When it comes to Chinese astrological signs, I suck. While I know my own – I straddle the curious monkey and preening rooster who cooks well, I don’t take it all that seriously. Some people are dialing it in for the upcoming Year of the Black (or Water) Snake, which starts on February 10. By some accounts, it will be one of instability and extremities but will generate overall peace and prosperity. I feel like that is my life in the main.
Through web searches, I found out that snakes are sexy, lucky, and wise, albeit inclined to a certain measure of laziness. Famous snakes include Pablo Picasso, Audrey Hepburn, Jackie Onassi, and Brooke Shields. Snakes gets along well with roosters, oxes, horses, sheep, and dogs. If you’re a rat, tiger, rabbit, or dragon, you’ll be an okay friend of a snake. Monkeys and snakes tend to create too much drama. I’m kinda covered during 2013, I suppose.
This stuff is lots of yin-yang, good and bad, lighthearted fun. I read Chinese astrological signs like I read my daily horoscopes. Their ambiguity offers constant life lessons. If they were spot on, I’d head to Vegas during my “four-star” days.
That said, it’s always good to start a new year with a positive outlook. I make my plans for Tet (Vietnamese Lunar New Year) around the 3 C’s: cleaning, cooking, and celebrating. Since I am usually not with my family, I invite close friends over for a feast. More often than not, there are dumplings on the menu. I occasionally make an entire menu of dumplings and invite friends over to help out.
If you want to throw a “Lucky Dumpling Party,” here are some pointers:
When to have the party? Any time starting the weekend of February 10! You have the entire month to celebrate!
Which Asian dumplings to serve? What you enjoy making and eating. If you want to focus on lucky ones, check out these dumplings.
Have kids at the party? Get them working with making wontons. Or, let them color Year of the Snake pages for decor. I like this simple one as well as this crazier version with Chinese characters; the links take you to a downloable .pdf from a UK site.
How many dumplings on your menu? It depends on the number of people you have and your kitchen capacity. Make 2, 3 or 5 – skip the number 4 because it’s a bad luck number. Consider these factors in making up your menu:
- Vary your cooking methods. Boil, pan-fry, bake, steam and/or deep-fry to offer a diverse menu and use your stove efficiently. Read recipes carefully to see what you can make in advance and reheat.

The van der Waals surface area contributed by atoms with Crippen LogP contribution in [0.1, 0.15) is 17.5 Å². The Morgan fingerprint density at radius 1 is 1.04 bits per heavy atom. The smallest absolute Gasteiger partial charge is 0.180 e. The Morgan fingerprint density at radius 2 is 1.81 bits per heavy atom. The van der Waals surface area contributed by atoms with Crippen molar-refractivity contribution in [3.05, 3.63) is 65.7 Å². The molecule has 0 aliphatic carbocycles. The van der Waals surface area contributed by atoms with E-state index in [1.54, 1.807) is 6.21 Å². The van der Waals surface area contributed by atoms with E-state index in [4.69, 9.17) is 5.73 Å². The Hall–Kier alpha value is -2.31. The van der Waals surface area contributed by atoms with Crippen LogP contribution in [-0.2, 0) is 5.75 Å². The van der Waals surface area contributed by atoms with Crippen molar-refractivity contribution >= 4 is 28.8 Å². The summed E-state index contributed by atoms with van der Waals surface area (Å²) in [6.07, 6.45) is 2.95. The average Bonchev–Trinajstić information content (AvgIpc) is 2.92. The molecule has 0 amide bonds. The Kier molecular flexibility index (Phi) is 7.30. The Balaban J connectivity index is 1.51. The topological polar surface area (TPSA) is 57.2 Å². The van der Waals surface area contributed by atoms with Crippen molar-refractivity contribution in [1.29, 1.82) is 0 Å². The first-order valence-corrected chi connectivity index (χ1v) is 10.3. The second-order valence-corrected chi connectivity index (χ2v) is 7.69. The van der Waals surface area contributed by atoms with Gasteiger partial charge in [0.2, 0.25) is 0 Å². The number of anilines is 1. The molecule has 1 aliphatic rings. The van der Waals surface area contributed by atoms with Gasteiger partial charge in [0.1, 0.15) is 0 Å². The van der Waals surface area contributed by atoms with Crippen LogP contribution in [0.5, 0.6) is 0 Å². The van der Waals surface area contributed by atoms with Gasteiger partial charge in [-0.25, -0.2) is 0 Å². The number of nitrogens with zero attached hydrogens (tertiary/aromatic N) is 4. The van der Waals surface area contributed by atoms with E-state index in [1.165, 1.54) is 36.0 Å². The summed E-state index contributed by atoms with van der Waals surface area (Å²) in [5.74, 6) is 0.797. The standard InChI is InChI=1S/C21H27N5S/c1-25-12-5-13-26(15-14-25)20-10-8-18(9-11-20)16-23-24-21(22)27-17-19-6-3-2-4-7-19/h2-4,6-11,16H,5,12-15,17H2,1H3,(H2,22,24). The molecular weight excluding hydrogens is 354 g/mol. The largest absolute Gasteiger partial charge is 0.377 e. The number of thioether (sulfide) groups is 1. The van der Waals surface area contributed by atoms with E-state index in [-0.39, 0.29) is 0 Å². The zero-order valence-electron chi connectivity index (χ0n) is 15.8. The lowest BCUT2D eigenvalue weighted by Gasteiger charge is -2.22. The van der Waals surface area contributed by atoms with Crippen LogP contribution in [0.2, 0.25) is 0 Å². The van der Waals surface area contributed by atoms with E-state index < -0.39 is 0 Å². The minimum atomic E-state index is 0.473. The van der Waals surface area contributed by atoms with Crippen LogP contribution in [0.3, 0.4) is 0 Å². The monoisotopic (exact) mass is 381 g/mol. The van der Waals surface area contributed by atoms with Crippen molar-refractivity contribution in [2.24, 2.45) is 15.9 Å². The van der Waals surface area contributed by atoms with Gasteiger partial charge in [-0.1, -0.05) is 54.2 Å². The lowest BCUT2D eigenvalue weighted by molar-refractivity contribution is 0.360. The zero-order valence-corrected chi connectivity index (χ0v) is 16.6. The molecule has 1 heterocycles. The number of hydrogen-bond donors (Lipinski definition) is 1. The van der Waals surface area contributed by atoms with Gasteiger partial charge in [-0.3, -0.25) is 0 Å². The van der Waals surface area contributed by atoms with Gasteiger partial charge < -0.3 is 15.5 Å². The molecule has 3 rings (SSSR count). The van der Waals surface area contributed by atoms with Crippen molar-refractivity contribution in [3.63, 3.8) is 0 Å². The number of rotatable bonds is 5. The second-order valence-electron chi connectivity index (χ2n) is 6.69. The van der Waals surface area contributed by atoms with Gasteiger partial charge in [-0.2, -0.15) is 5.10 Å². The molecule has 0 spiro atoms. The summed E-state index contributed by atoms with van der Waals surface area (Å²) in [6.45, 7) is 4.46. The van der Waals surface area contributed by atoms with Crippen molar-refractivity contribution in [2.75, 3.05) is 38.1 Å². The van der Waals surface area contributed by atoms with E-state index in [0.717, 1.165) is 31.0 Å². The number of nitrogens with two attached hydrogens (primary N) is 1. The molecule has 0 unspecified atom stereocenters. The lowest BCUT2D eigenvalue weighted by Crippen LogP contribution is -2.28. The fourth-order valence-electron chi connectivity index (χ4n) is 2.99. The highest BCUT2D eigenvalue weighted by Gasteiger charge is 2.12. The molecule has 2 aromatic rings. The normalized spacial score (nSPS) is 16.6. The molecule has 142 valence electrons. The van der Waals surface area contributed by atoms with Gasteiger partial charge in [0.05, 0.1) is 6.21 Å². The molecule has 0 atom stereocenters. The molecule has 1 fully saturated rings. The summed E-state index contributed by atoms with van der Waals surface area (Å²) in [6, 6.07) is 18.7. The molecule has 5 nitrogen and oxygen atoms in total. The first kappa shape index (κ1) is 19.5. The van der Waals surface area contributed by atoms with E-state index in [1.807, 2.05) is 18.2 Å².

- Make a dumpling but cook it 2 ways. Depending on the number of guests you have, make a single or double batch of the pork and napa cabbage dumplings (Asian Dumplings, page 31). They are the classic Chinese New Year dumpling. Poach/boil half of them, pan-fry the other half into pot-stickers. It's great to compare and contrast the textural differences that you get from the two cooking methods. There are vegetarian dumpling recipes in the book that’ll work that way too. Or, try the roasted kabocha and vegetable dumpling recipe I recently wrote about. Don’t forget gluten-free dumplings, if your guests are sensitive.
- Know your steamer tray limits. Don’t overcrowd your steamer trays by making too much and cooking them up all at once. To save time and minimize stress, make 1 or 2 steamed dumplings, not 3. You’ve smartly selected dumplings that can be steamed off in advance and then gently resteamed to refresh.
- If you’re deep-frying, use a thermometer. Deep-fried Asian dumplings are spectacularly good, showy morsels. The Cantonese classics are the spring roll and taro puff. The former is easier than the latter. If you’re starting out, make spring rolls. Work up to the puff and do practice run first. Use a thermometer so you stay on your game. When you’re deft in deep-frying dumplings, make both.
- Don’t forget dipping sauces! Make them in advance and set them out at the table.
Lucky dumpling pot luck: If your friends are game, have them make dumplings and bring them to your house! Or, have each person or couple be in charge of prepping a dumpling (dough, filling, and dipping sauce). They come to your place and everyone makes dumplings, cooks and eat. More tips for an Asian dumpling potluck are here.
Lunar New Year decor: I love the tacky, gold stuff that marks this holiday. Head to Cost Plus or a Chinese or Vietnamese market. You’ll see red envelopes, lanterns, all kinds of crazy paper decorations. A party store may be a good source too. I recycle my decor, putting them out around now.
Finally, have fun. Things can go awry but everyone will have a good time. Guests will be deeply grateful for your generous hospitality. They’ll feel super lucky.
If you have the Asian Dumplings cookbook, mine it for recipes and ideas. Also do a search and/or check the recipe indices for Viet World Kitchen, Asian Dumpling Tips and Asian Tofu, depending on your interest. A short list:
- Lucky Asian Dumplings for New Year – pick your dumplings!
- How to throw a dumpling party (and not work hard)
- Giant fried jiaozi meat dumpling recipe
- Roasted Kabocha and Vegetable Dumpling recipe
- Crunchy shrimp balls (aka Chef’s Special Balls)
- Chinese Daikon Radish Cakes (Luo Bo Gao)
- Sugar Egg Puffs (Bai Tang Sha Weng)
- Watermelon Radish and Cucumber Salad
- Chilled Cucumber with Garlic
- Silver Pin Noodles with Chicken, Bean Sprouts, and Scallion
- Pork belly buns Japanese style or Chairman Mao style
Feel free to share Asian dumpling ideas and tips for entertaining.